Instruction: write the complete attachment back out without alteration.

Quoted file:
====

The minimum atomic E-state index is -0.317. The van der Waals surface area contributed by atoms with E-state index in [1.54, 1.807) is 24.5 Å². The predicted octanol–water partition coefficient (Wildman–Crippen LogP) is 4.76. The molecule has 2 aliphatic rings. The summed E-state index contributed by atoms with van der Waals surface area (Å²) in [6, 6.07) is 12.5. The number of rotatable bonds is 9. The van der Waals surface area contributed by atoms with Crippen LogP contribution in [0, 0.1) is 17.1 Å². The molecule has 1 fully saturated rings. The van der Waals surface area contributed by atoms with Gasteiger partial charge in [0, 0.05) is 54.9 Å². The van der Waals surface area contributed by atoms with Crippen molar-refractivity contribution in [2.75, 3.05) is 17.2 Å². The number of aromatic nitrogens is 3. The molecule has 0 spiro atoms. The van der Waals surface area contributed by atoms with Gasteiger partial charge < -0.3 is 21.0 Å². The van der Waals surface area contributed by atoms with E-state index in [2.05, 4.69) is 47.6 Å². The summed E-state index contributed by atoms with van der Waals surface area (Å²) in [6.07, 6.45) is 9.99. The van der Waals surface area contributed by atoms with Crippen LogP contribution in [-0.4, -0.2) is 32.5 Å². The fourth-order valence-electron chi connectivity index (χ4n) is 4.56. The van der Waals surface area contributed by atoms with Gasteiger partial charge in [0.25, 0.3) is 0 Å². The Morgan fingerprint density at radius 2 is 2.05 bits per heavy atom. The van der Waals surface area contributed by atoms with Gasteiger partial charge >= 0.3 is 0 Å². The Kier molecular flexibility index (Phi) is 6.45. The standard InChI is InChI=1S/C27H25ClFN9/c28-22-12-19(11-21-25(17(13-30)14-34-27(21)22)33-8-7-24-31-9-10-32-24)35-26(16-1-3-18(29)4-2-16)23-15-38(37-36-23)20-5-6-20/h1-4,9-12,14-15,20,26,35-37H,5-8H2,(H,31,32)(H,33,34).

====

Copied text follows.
The minimum atomic E-state index is -0.317. The van der Waals surface area contributed by atoms with E-state index in [1.54, 1.807) is 24.5 Å². The predicted octanol–water partition coefficient (Wildman–Crippen LogP) is 4.76. The molecule has 2 aliphatic rings. The summed E-state index contributed by atoms with van der Waals surface area (Å²) in [6, 6.07) is 12.5. The number of rotatable bonds is 9. The van der Waals surface area contributed by atoms with Crippen LogP contribution in [0, 0.1) is 17.1 Å². The molecule has 1 fully saturated rings. The van der Waals surface area contributed by atoms with Gasteiger partial charge in [0, 0.05) is 54.9 Å². The van der Waals surface area contributed by atoms with Crippen molar-refractivity contribution in [2.75, 3.05) is 17.2 Å². The number of aromatic nitrogens is 3. The molecule has 0 spiro atoms. The van der Waals surface area contributed by atoms with Gasteiger partial charge < -0.3 is 21.0 Å². The van der Waals surface area contributed by atoms with E-state index in [2.05, 4.69) is 47.6 Å². The summed E-state index contributed by atoms with van der Waals surface area (Å²) in [6.07, 6.45) is 9.99. The van der Waals surface area contributed by atoms with Crippen LogP contribution in [-0.4, -0.2) is 32.5 Å². The fourth-order valence-electron chi connectivity index (χ4n) is 4.56. The van der Waals surface area contributed by atoms with Gasteiger partial charge in [0.25, 0.3) is 0 Å². The Morgan fingerprint density at radius 2 is 2.05 bits per heavy atom. The van der Waals surface area contributed by atoms with Gasteiger partial charge >= 0.3 is 0 Å². The Kier molecular flexibility index (Phi) is 6.45. The standard InChI is InChI=1S/C27H25ClFN9/c28-22-12-19(11-21-25(17(13-30)14-34-27(21)22)33-8-7-24-31-9-10-32-24)35-26(16-1-3-18(29)4-2-16)23-15-38(37-36-23)20-5-6-20/h1-4,9-12,14-15,20,26,35-37H,5-8H2,(H,31,32)(H,33,34).